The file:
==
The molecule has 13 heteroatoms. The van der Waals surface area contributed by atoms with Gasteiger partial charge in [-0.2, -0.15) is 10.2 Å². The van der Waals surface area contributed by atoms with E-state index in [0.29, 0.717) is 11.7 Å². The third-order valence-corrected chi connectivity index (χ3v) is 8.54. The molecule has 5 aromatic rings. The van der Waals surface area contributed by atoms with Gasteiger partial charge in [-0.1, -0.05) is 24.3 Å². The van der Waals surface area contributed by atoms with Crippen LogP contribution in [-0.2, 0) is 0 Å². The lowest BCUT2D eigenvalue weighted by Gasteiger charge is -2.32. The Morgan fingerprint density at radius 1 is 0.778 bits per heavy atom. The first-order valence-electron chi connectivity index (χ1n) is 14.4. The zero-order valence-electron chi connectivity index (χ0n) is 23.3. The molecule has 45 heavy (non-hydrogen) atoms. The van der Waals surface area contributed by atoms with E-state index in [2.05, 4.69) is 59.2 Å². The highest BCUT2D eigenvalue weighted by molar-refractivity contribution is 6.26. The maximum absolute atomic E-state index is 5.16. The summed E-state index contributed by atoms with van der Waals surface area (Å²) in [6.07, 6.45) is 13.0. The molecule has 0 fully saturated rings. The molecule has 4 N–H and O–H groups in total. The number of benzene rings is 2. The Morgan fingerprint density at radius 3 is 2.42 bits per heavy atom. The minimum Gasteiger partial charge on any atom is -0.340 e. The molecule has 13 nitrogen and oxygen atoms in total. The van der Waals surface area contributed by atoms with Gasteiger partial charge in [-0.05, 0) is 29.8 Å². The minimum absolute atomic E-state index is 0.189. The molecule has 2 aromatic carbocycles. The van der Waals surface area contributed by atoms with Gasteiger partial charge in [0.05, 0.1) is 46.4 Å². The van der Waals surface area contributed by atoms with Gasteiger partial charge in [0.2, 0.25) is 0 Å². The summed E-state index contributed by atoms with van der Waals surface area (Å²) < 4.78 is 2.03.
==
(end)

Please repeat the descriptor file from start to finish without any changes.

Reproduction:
The molecule has 13 heteroatoms. The van der Waals surface area contributed by atoms with Gasteiger partial charge in [-0.2, -0.15) is 10.2 Å². The van der Waals surface area contributed by atoms with E-state index in [0.29, 0.717) is 11.7 Å². The third-order valence-corrected chi connectivity index (χ3v) is 8.54. The molecule has 5 aromatic rings. The van der Waals surface area contributed by atoms with Gasteiger partial charge in [-0.1, -0.05) is 24.3 Å². The van der Waals surface area contributed by atoms with Crippen LogP contribution in [-0.2, 0) is 0 Å². The lowest BCUT2D eigenvalue weighted by Gasteiger charge is -2.32. The Morgan fingerprint density at radius 1 is 0.778 bits per heavy atom. The first-order valence-electron chi connectivity index (χ1n) is 14.4. The zero-order valence-electron chi connectivity index (χ0n) is 23.3. The molecule has 45 heavy (non-hydrogen) atoms. The van der Waals surface area contributed by atoms with E-state index in [2.05, 4.69) is 59.2 Å². The highest BCUT2D eigenvalue weighted by molar-refractivity contribution is 6.26. The maximum absolute atomic E-state index is 5.16. The summed E-state index contributed by atoms with van der Waals surface area (Å²) in [6.07, 6.45) is 13.0. The molecule has 0 fully saturated rings. The molecule has 4 N–H and O–H groups in total. The number of benzene rings is 2. The Morgan fingerprint density at radius 3 is 2.42 bits per heavy atom. The minimum Gasteiger partial charge on any atom is -0.340 e. The molecule has 13 nitrogen and oxygen atoms in total. The van der Waals surface area contributed by atoms with Gasteiger partial charge in [-0.05, 0) is 29.8 Å². The minimum absolute atomic E-state index is 0.189. The molecule has 2 aromatic carbocycles. The van der Waals surface area contributed by atoms with Gasteiger partial charge in [0.05, 0.1) is 46.4 Å². The van der Waals surface area contributed by atoms with Gasteiger partial charge in [0.2, 0.25) is 0 Å². The summed E-state index contributed by atoms with van der Waals surface area (Å²) < 4.78 is 2.03.